International Voyages!

It’s conference week at Gazette665, but we wanted to keep to the schedule and tradition by sharing something about 19th Century Maritime and whaling this Wednesday. You’ll have to forgive the late hour of posting – it’s been a busy day.

So…international whaling voyages… There are two aspects that we’ll focus on tonight. First, the actual international diplomacy and discovery supported and carried out by the American whaling fleet. Second, the effects of international voyages on the demographics of men employed in the industry and residing in 19th Century American port towns.

Voyages “To The Ends Of The Earth”

Whaling voyages were long.  If America was home on the sea charts and maps, then the routes to the whale hunting grounds might look like they went to the far ends of the earth. However, that’s all-relative. After-all, the Pacific Islanders in the Sandwich or Hawaiian Islands might have thought the whalers came from the far ends of the earth.

The American whaling voyages took ships and crews around the world to established hunting grounds (yes, they’re called grounds even though it’s in the ocean – go figure!). The initial search for the hunting grounds and the later push to discover new hunting territories fostered voyages of exploration made by the whalers. Islands, straits, shoals, reefs, and other geographical features were discovered. New people groups were encountered too…

Interactions In Foreign Lands (Or At Sea)

While they depart stocked with supplies, they would usually stop at foreign ports or islands to replenish water and food. Of course, this provided an opportunity to meet and interact with the locals. Often these were the first meetings of Americans and islanders or foreigners. The whale ships and their crews (for better or worse) represented the growing nation in the North America internationally.

It wasn’t just in ports that American interacted with folks from other countries; America wasn’t the only country with a whaling fleet. English, French, Japanese, and others had their own hunting grounds or congregated in the prosperous areas.

Paving The Way

From necessity or curiosity, the whalers anchored near “new lands” and met folks. Sometimes, they established communities or agreements that allowed whaling ships to stop regularly at the island or port for supplies and refitting. This sometimes opened opportunity for merchants, diplomats, or missionaries to follow in later years.

Queequeg the Harpooner (from “Moby Dick”) – originally from Polynesia, Queequeg found employment in the whaling industry and used some of his money on fine clothing.

Multi-ethnic Crews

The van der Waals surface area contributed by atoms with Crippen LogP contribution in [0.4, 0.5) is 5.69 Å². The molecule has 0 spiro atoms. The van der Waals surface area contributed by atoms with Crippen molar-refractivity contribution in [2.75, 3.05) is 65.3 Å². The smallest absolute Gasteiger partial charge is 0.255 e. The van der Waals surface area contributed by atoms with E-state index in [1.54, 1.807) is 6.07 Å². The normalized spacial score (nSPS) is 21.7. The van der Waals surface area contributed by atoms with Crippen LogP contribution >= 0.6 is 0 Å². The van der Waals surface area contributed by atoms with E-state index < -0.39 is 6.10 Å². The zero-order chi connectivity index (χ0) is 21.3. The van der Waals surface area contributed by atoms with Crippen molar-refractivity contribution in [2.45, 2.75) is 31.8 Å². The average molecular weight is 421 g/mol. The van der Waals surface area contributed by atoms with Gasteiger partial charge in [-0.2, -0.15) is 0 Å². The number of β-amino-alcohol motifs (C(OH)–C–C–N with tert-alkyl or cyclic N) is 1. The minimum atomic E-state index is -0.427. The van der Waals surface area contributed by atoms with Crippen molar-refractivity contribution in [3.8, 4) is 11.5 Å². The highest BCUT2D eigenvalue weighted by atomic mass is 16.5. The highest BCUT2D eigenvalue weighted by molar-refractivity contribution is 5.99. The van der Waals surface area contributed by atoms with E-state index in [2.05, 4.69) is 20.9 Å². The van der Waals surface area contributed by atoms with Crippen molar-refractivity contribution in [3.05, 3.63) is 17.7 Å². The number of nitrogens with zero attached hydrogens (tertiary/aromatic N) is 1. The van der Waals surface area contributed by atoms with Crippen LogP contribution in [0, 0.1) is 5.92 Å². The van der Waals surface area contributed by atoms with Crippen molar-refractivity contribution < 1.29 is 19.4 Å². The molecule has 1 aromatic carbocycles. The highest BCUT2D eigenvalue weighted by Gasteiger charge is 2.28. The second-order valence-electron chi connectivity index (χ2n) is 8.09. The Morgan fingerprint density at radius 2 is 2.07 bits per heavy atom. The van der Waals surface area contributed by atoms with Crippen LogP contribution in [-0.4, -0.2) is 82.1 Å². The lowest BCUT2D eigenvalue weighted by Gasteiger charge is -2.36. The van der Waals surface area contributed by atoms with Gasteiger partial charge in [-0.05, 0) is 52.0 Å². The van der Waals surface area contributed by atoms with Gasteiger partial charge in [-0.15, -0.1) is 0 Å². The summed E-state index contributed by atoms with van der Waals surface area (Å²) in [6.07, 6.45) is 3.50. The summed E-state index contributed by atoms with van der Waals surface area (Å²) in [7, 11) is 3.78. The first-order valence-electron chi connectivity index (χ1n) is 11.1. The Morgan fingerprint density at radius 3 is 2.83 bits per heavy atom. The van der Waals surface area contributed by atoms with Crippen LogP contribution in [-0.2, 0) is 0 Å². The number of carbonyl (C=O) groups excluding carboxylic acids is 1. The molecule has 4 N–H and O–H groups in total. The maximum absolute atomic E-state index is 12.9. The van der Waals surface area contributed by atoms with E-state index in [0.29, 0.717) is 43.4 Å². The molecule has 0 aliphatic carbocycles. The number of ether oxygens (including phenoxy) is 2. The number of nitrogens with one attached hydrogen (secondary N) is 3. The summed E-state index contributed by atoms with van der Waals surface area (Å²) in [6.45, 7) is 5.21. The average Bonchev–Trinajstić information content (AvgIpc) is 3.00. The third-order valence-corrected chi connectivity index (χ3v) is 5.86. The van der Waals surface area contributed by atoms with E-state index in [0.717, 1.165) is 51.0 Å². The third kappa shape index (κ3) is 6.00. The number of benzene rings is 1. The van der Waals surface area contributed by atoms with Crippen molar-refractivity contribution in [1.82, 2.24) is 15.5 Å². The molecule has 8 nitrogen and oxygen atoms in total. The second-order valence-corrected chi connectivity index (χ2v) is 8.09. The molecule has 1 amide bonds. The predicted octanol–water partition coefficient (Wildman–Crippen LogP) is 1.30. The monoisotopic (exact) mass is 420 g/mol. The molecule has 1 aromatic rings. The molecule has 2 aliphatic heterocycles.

Something unique happened rather frequently on whaling voyages. Homesickness, real physical illness, or just plain desertion caused crew members to stay in the foreign ports or islands. This left empty berths on the whaling ship – a ship that needed “all hands” to ensure the financial success of the voyage. The captain would hire locals to fill his crew, leaving the ill or the deserters on the island.

This practical solution created interesting demographics in the crews of whaling ships. South Sea Islanders, locals from ports or islands along the African coast or South America joined the industry on American ships. While it’s not safe to say that there wasn’t any prejudice against these “foreign” crewmen, we know that they often earned respect among their peers and sometimes excelled at certain skills like harpooning.

In the classic American novel, Moby Dick, one of the supporting characters in the story is the harpooner Queequeg, a tattooed Polynesian. The main character in the story eventually learns to overcome his doubts, fears, and major prejudices and learns from this skilled whalehunter.

Welcome To The U.S.A.

The goal of every whaleship: return safely to the home port with a profit. And that meant the crew went to America. The foreigners recruited during the voyage found themselves in a new land. Some tried to return to their original homelands. Others saw opportunity and signed onto another whaling ship…or sought other employment in the port city. It was a unique way to immigrate – arriving via a whale ship – but it brought many to the harbor cities of the North, giving opportunity, mixing cultures, and changing opinions within the seaboarded towns.

Your Historian,

Miss Sarah

About Sarah Kay Bierle

I’m Sarah Kay Bierle, historian, living history enthusiast, and historical fiction writer. When sharing history, I try to keep the facts interesting and understandable. History is about real people, real actions, real effects and it should inspire us today.
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